Preliminary results from the investigation of the Pymatuning earthquake of September 25, 1998

Pennsylvania Geology

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The Pymatuning earthquake occurred on Friday, September 25, 1998, at 19:52:52 Universal Coordinated Time (UTC), or 3:52:52 p.m. EDT, near Jamestown, Pa., at the southern end of the Pymatuning Reservoir, which straddles the Ohio-Pennsylvania border. The National Earthquake Information Center (NEIC) determined that the event had a magnitude of 5.2 mbLg (a magnitude scale used to measure the size of earthquakes that are regional distances away [100 to 1,000 km, or 60 to 600 mi]), an epicenter of 41.5°N latitude, 80.4°W longitude, and an estimated depth of 5 km (3 mi). One person was reported injured as a result of being thrown to the ground by the earthquake, and it caused minor damage to buildings and seriously disrupted many water wells in the GreenvilleJamestown, Pa., area. The earthquake was generally felt over an area of approximately 200,000 km2 (77,230 mi2) throughout northern Ohio, western Pennsylvania and New York, and much of southern Ontario, Canada (see map on back cover). It was also felt as far west as Illinois and Wisconsin, as far east as New Jersey, Connecticut, and the District of Columbia, and as far south as Kentucky and Virginia. During the aftershock field investigation that commenced within 12 hours of the main shock, a World Wide Web site, <>, was established from the field headquarters. The web site was used not only to transmit investigation results to the world in near real time but also to receive information from the local community as new earthquake effects were reported. As of March 1999, at least 11 aftershocks have occurred, the largest being a magnitude 2.3.

The largest recent previous earthquake in the region was the northeastern Ohio (Leroy) earthquake of magnitude 5.0 that occurred on January 31, 1986, about 65 km (40 mi) west-northwest of the Pymatuning shock. This event was also felt by many of those who felt the Pymatuning earthquake. Similar to most of the seismicity east of the Rocky Mountains, earthquakes in the region are probably shallow (5 to 10 km, or 3 to 6 mi), and Seeber and Armbruster (1993) hypothesized that the earthquakes occurred along preexisting zones of weakness in Precambrian rocks. Wegweiser and others (1998) suggested that seismicity in northwestern Pennsylvania may be associated with the northwest-trending “cross-strike discontinuities” that are recognized in Paleozoic rocks and may represent reactivation of faults in the Precambrian basement. Using structure-contour maps constructed on the tops of lower Paleozoic strata, Alexandrowicz and Cole (1999) found evidence of preexisting northwest-striking faults in the epicentral region of the Pymatuning shock. The Harvard focal mechanism for the Pymatuning earthquake (a method used to infer the slip and orientation of the fault that generated an earthquake) indicates thrust faulting on a northwest striking plane, which is consistent with the regional northeast-southwest compressive stress regime observed in the area. Seeber and Armbruster (1993) plotted three prior earthquakes in the epicentral area having magnitudes greater than 3; two were instrumentally located near the Pymatuning earthquake, and the third event occurred 20 to 30 km (12 to 19 mi) to the northeast in 1852 (Figure 1).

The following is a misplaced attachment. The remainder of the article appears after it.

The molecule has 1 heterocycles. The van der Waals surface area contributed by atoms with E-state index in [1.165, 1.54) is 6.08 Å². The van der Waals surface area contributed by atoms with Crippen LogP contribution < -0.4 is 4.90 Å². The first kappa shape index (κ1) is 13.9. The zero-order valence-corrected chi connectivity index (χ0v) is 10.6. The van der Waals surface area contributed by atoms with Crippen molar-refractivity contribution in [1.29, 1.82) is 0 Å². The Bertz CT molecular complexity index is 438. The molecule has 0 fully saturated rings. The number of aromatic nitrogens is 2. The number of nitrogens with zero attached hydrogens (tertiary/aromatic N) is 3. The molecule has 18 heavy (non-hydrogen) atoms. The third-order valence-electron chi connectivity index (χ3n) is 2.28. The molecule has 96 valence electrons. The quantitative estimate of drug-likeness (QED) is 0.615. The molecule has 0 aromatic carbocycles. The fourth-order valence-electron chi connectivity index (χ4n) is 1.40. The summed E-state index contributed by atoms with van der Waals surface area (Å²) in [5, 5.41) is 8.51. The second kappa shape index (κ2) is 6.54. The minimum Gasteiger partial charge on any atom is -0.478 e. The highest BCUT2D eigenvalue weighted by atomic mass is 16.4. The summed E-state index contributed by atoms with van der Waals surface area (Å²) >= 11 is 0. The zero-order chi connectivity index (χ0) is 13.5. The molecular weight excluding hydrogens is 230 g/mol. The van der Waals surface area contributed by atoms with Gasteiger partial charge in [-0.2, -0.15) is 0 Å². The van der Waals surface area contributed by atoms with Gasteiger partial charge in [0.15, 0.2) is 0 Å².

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Journal Article
Preliminary results from the investigation of the Pymatuning earthquake of September 25, 1998
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Pennsylvania Geology
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Pennsylvania Topographic and Geologic Survey
13 p.
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Journal Article
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Pennsylvania Geology
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Canada;United States
Connecticut;District of Columbia;Illinois;Kentucky;New Jersey;New York;Ohio;Pennsylvania;Wisconsin;Virginia
Other Geospatial:
Ontario;Pymatuning Reservoir